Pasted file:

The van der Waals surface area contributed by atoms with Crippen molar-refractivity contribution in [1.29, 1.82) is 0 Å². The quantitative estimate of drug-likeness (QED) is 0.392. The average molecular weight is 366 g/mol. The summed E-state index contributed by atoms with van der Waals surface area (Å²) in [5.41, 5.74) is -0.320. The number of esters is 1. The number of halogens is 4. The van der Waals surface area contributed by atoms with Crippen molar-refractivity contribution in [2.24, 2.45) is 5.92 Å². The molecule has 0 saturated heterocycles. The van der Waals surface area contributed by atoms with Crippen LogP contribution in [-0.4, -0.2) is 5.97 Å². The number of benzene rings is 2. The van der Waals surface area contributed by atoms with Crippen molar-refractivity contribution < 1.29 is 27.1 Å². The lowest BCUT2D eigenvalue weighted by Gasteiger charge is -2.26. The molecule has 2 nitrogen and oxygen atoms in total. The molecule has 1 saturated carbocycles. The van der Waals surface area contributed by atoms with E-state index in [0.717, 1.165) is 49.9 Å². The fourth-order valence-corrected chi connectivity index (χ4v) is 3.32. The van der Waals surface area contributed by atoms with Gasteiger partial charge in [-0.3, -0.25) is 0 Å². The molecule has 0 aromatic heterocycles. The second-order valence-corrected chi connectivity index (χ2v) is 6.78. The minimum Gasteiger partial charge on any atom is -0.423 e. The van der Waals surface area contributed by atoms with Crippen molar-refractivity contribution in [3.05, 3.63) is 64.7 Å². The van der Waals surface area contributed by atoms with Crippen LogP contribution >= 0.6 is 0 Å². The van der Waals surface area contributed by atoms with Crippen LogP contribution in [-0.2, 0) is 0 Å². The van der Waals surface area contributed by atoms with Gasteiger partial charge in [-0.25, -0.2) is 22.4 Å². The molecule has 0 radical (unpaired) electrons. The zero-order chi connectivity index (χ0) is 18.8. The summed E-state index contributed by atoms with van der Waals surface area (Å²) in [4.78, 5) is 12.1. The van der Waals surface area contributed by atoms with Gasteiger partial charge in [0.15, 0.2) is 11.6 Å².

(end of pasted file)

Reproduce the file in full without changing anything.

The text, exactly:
The van der Waals surface area contributed by atoms with Crippen molar-refractivity contribution in [1.29, 1.82) is 0 Å². The quantitative estimate of drug-likeness (QED) is 0.392. The average molecular weight is 366 g/mol. The summed E-state index contributed by atoms with van der Waals surface area (Å²) in [5.41, 5.74) is -0.320. The number of esters is 1. The number of halogens is 4. The van der Waals surface area contributed by atoms with Crippen molar-refractivity contribution in [2.24, 2.45) is 5.92 Å². The molecule has 0 saturated heterocycles. The van der Waals surface area contributed by atoms with Crippen LogP contribution in [-0.4, -0.2) is 5.97 Å². The number of benzene rings is 2. The van der Waals surface area contributed by atoms with Crippen molar-refractivity contribution < 1.29 is 27.1 Å². The lowest BCUT2D eigenvalue weighted by Gasteiger charge is -2.26. The molecule has 2 nitrogen and oxygen atoms in total. The molecule has 1 saturated carbocycles. The van der Waals surface area contributed by atoms with E-state index in [0.717, 1.165) is 49.9 Å². The fourth-order valence-corrected chi connectivity index (χ4v) is 3.32. The van der Waals surface area contributed by atoms with Gasteiger partial charge in [-0.3, -0.25) is 0 Å². The molecule has 0 aromatic heterocycles. The second-order valence-corrected chi connectivity index (χ2v) is 6.78. The minimum Gasteiger partial charge on any atom is -0.423 e. The van der Waals surface area contributed by atoms with Crippen molar-refractivity contribution in [3.05, 3.63) is 64.7 Å². The van der Waals surface area contributed by atoms with Crippen LogP contribution >= 0.6 is 0 Å². The van der Waals surface area contributed by atoms with Crippen LogP contribution in [-0.2, 0) is 0 Å². The van der Waals surface area contributed by atoms with Gasteiger partial charge in [-0.25, -0.2) is 22.4 Å². The molecule has 0 radical (unpaired) electrons. The zero-order chi connectivity index (χ0) is 18.8. The summed E-state index contributed by atoms with van der Waals surface area (Å²) in [4.78, 5) is 12.1. The van der Waals surface area contributed by atoms with Gasteiger partial charge in [0.15, 0.2) is 11.6 Å².